Abuse in Shoujo by the Numbers Week 3

Previously

Sorry this update is a week late – it’s con season, and panels and interviews means I have a ton of prep work to do. I’ll be presenting my Romance and Abuse in Shoujo Manga panel at both Otakon and AnimeFest, so come over and say hi if you’re there!

I accidentally rebooted my computer and I hadn’t saved my spreadsheet for quite a while and I lost so! Much! Data!

This week:
Beauty is the Beast vol. 4
Black Bird vol. 3
Black Rose Alice vol. 2
Boys Over Flowers vol. 1

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Beauty is the Beast vol. 4:

As winter sets in at the dorms and the boys hog all the electricity to heat their rooms, Shimonuki continues his quest to win Eimi’s heart. She agrees to a date, but they both end up confessing to Wanibuchi. Because despite Wanibuchi’s commitment to another woman, Eimi can’t stop loving him. So what will she do if Wanibuchi goes through with his plans to move back to Mexico?

(Summary via Viz)

0 points

The summaries really make this sound more melodramatic than it is! This volume is about half lighthearted hijinks, a quarter Wanibuchi backstory, and a quarter romantic drama. The hijinks continue to highlight the strange connection that Eimi and Wanibuchi share, and the two have quite a few sweet moments. The summary dramatizes Eimi’s attraction to Wanibuchi, making it sound like she’s pining after him, but it’s not like that at all – she’s drawn to him in ways she doesn’t really understand, that she doesn’t quite comprehend is romantic. She doesn’t even mind him having a girlfriend.

Speaking of Wanibuchi’s girlfriend, I really waffled on whether or not to add points for that. She’s clearly older – she’s a hairstylist while Wanibuchi is still in high school – but her age is never really specified. Wanibuchi is seventeen years old and a mature one at that, with all the trauma he’s gone through in his life. I’ve been struggling to find confirmation, but it appears that at the time of publishing, seventeen-year-olds could legally consent to sex in Tokyo (the age of consent has since been raised to 18). It exists in a massive grey area, and perhaps I’m being charitable because I like the series in general, but I’m opting against giving it points.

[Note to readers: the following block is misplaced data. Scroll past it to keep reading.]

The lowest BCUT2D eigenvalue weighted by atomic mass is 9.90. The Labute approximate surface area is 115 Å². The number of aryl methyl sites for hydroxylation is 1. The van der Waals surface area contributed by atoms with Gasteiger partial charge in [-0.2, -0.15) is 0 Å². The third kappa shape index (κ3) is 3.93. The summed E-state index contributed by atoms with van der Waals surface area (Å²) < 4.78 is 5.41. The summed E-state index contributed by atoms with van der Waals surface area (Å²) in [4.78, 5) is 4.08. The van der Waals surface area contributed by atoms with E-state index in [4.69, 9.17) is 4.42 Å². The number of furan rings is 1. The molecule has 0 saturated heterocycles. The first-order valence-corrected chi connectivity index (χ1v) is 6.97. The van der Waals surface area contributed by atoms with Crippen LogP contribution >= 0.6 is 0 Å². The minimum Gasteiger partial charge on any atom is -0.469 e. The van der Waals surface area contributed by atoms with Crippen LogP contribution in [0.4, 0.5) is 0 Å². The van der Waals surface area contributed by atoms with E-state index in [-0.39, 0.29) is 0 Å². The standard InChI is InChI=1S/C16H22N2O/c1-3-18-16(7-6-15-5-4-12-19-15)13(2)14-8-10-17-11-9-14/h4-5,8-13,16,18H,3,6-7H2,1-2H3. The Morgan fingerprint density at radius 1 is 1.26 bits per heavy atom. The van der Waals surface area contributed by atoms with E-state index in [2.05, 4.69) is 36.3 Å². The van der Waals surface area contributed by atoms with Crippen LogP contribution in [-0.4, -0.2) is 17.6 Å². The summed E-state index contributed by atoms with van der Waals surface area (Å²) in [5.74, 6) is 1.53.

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Black Bird vol. 3:

Misao is starting to trust her heart where Kyo is involved, especially after he gives her one of his primary feathers. It isn’t just her first present from him, it’s a magic talisman that will keep her safe when he’s not nearby!

Misao is elated to be able to go to school without the fear of being eaten, just like a normal teenage girl. But as her feelings for Kyo deepen, she starts to realize that as his bride she will have to leave her human life behind–including her family!

(Summary via Viz)

7 points

As Black Bird starts to head into more plot-driven matters, the points have started to drop… for now. However, the foreshadowing hints at a lot more abuse dressed up as supernatural drama, particularly isolation from her loved ones, so I suspect this is only a temporary dip.

Misao has settled more into her situation, meaning she’s “acting out” less so that Kyo doesn’t “have to” “punish” her as often, i.e. he’s successfully groomed her to submit to him and behave how he thinks his fiancee should. The sex is consensual, and the villains are more prone to seeking Misao out than her stumbling into their clutches. Him giving her his feather so that she can go out without being pestered by spirits is nice, and actually goes against the grain a bit by granting her more independence, and there are fewer passages where she comments on how he acts/speaks/touches her roughly but she can feel his tenderness underneath, which is one of my least favorite tropes.

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Black Rose Alice vol. 2:

Flash-forward to 2008. In Tokyo, Azusa Kikukawa agrees to sacrifice herself as the next breeding ground for the vampire group in exchange for Dimitri healing her fatally wounded young boyfriend. But now that the deal is struck, Azusa finds herself in a strange house and a strange body, surrounded by the men she must choose from for a deadly embrace…

(Summary via Viz)

4 points

First, a big-time correction for the first volume: while I was reading it, a couple pages were stuck together and I didn’t notice. Turns out on those pages Dimitri tried to rape Agnieszka so uh. Big omission. Guess that volume gets two points.